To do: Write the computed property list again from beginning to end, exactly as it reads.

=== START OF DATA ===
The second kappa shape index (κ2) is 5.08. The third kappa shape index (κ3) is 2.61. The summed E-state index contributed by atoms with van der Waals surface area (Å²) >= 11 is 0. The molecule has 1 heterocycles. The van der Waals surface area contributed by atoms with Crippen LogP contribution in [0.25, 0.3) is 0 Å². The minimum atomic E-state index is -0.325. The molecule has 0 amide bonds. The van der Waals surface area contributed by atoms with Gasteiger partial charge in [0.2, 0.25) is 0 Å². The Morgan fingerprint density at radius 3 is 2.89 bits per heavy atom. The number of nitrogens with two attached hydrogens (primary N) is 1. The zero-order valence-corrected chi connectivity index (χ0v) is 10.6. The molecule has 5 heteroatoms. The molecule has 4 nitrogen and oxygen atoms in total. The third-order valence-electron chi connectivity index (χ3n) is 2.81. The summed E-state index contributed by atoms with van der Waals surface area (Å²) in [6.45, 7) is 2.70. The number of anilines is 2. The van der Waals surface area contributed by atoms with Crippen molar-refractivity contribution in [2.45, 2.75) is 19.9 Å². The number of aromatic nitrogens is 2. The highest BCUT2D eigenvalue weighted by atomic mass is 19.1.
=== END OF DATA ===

The second kappa shape index (κ2) is 5.08. The third kappa shape index (κ3) is 2.61. The summed E-state index contributed by atoms with van der Waals surface area (Å²) >= 11 is 0. The molecule has 1 heterocycles. The van der Waals surface area contributed by atoms with Crippen LogP contribution in [0.25, 0.3) is 0 Å². The minimum atomic E-state index is -0.325. The molecule has 0 amide bonds. The van der Waals surface area contributed by atoms with Gasteiger partial charge in [0.2, 0.25) is 0 Å². The Morgan fingerprint density at radius 3 is 2.89 bits per heavy atom. The number of nitrogens with two attached hydrogens (primary N) is 1. The zero-order valence-corrected chi connectivity index (χ0v) is 10.6. The molecule has 5 heteroatoms. The molecule has 4 nitrogen and oxygen atoms in total. The third-order valence-electron chi connectivity index (χ3n) is 2.81. The summed E-state index contributed by atoms with van der Waals surface area (Å²) in [6.45, 7) is 2.70. The number of anilines is 2. The van der Waals surface area contributed by atoms with Crippen molar-refractivity contribution in [2.45, 2.75) is 19.9 Å². The number of aromatic nitrogens is 2. The highest BCUT2D eigenvalue weighted by atomic mass is 19.1.